|Categories||Video games magazines|
|First issue||August 1999|
DC-UK was a Dreamcast video game magazine published by Future plc in the United Kingdom. Its first issue was published in August 1999 and it ran until 2001. The magazine was launched by ex-Edge deputy editor Caspar Field, who edited the first seven issues. After his departure to launch the children's Dreamcast magazine, Mr Dreamcast, associate editor Keith Stuart took over until issue 19. At this point, then-deputy editor Lee Hart took over for the single issue that remained.
At launch, DC-UK changed the prevailing Future plc games magazine running order of the time, which went news - previews - features - reviews - tips - letters, by rearranging some of the major sections. This resulted in a running order of reviews - news - features - previews - tips - letters. The magazine also offered some additional content, such as interviews with game developers and attempts at unusual features, such as creating cocktails themed around famous Sega characters. Following Field's departure, DC-UK reverted to the standard Future plc format, which was used until the magazine's closure. The upbeat feel of the magazine, however, continued throughout every issue, and prior to being revised the title was nominated for the 1999 InDin Magazine of the Year award.
Sales of DC-UK, particularly during the early months of its existence, were strong – often coming close to those of the Official Dreamcast Magazine (UK) despite the latter selling with a cover-mounted disc featuring demo versions of games. DC-UK had in fact started life as Future Publishing's pitch for the rights to the UK Dreamcast magazine license. However, Sony Computer Entertainment Europe (SCEE), from which Future held the rights to the Official UK PlayStation Magazine, objected, leading Future to withdraw its bid for the Dreamcast deal.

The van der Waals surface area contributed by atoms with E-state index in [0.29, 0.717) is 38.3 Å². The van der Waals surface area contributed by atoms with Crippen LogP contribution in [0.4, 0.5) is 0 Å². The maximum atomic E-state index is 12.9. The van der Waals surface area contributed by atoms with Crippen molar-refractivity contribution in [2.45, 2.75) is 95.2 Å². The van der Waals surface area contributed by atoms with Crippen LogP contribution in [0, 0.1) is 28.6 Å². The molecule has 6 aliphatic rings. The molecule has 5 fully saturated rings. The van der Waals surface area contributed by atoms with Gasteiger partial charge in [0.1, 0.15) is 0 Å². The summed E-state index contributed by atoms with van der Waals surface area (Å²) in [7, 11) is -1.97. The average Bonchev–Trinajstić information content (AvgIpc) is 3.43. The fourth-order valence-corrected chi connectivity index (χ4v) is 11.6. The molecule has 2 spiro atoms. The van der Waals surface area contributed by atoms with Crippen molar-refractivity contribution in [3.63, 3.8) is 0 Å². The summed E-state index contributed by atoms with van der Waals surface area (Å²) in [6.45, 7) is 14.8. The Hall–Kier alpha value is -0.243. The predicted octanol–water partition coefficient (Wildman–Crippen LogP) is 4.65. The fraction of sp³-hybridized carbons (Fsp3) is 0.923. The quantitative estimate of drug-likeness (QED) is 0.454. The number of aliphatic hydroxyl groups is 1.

In March 2000 Future published the first issue of the short-lived DC-UK spin-off title DC-TIPS. Both DC-TIPS and DC-UK's sales began to suffer during early 2000 as British public interest in Dreamcast declined during the run-up to PlayStation 2's November 2000 arrival in Europe.
During the magazine's run it was supported by a website at dc-uk.co.uk. This closed on 8 March 2001, shortly after the magazine's last issue had gone on sale, with the message 'Goodbye folks!'.
|Categories||Video games magazines|
|First issue||March 2000|
DC-TIPS was a magazine dedicated to game guides and tips for the Dreamcast and each issue was on average 128 pages long, for the price of £3.99. The magazine was launched as a companion to DC-UK and the two magazines were offered to readers in a special combination subscription. Issue #1 was published in March 2000, 7 months after "parent" magazine. The magazine was cancelled before issue #4 went to press, with most of the latest issue completed. Some of the commissioned work for future issues included Star Wars: Episode I Racer and Resident Evil Code: Veronica.
The magazine was launched by Will Groves who was editor for the lifetime of the magazine. Richard Owen joined as the full-time staff writer halfway through the creation of the first issue. In charge of art was Brad Merrett and the designer was Efrain Mendoza. Contributors to the magazine included Dean Mortlock, Nadine Pittam, Daniel Glenfield, Sally Meddings and Jon Billington.
The colour orange was prevalent throughout the magazine, complimenting DC-UK's prevalent blue. It is worth noting that the Dreamcast logo in Europe was blue, and in the US and Japan it was orange. This made orange an obvious choice for DC-TIPS given that the design was so closely tied to its parent DC-UK.
Although its run of magazines was short, DC-TIPS covered a relatively large number of games throughout its pages. The magazine would begin with a set of featured games with guides taking up between 5 (Sega Bass Fishing) and 20+ pages (MDK2). At the back of the magazine was a section named "Listings" which had tips for most games on the Dreamcast system. These tips would be between a short paragraph and six pages. The style in the Listings section was much more compact than in the front of the magazine.
Some of the games featured included: